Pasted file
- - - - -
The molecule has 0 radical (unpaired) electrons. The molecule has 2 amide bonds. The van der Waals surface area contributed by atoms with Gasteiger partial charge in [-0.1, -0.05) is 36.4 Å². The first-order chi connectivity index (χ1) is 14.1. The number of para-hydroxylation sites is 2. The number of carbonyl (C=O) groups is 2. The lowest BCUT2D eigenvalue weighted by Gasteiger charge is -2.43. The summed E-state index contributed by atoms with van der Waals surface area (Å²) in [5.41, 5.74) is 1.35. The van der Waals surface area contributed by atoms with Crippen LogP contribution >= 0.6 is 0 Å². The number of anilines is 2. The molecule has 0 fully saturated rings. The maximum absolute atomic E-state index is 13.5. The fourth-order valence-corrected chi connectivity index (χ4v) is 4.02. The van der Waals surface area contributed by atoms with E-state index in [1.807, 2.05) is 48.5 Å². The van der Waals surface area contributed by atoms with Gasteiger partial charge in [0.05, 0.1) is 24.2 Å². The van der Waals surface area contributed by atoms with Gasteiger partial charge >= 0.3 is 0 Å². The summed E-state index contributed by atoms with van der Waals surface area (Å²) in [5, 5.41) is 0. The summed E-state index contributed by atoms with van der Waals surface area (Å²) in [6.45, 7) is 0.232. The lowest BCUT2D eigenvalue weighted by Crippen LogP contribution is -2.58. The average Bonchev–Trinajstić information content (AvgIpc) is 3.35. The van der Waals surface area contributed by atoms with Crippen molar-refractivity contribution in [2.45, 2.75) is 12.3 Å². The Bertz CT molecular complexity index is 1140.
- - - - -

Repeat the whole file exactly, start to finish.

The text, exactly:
The molecule has 0 radical (unpaired) electrons. The molecule has 2 amide bonds. The van der Waals surface area contributed by atoms with Gasteiger partial charge in [-0.1, -0.05) is 36.4 Å². The first-order chi connectivity index (χ1) is 14.1. The number of para-hydroxylation sites is 2. The number of carbonyl (C=O) groups is 2. The lowest BCUT2D eigenvalue weighted by Gasteiger charge is -2.43. The summed E-state index contributed by atoms with van der Waals surface area (Å²) in [5.41, 5.74) is 1.35. The van der Waals surface area contributed by atoms with Crippen LogP contribution >= 0.6 is 0 Å². The number of anilines is 2. The molecule has 0 fully saturated rings. The maximum absolute atomic E-state index is 13.5. The fourth-order valence-corrected chi connectivity index (χ4v) is 4.02. The van der Waals surface area contributed by atoms with E-state index in [1.807, 2.05) is 48.5 Å². The van der Waals surface area contributed by atoms with Gasteiger partial charge in [0.05, 0.1) is 24.2 Å². The van der Waals surface area contributed by atoms with Gasteiger partial charge >= 0.3 is 0 Å². The summed E-state index contributed by atoms with van der Waals surface area (Å²) in [5, 5.41) is 0. The summed E-state index contributed by atoms with van der Waals surface area (Å²) in [6.45, 7) is 0.232. The lowest BCUT2D eigenvalue weighted by Crippen LogP contribution is -2.58. The average Bonchev–Trinajstić information content (AvgIpc) is 3.35. The van der Waals surface area contributed by atoms with Crippen molar-refractivity contribution in [2.45, 2.75) is 12.3 Å². The Bertz CT molecular complexity index is 1140.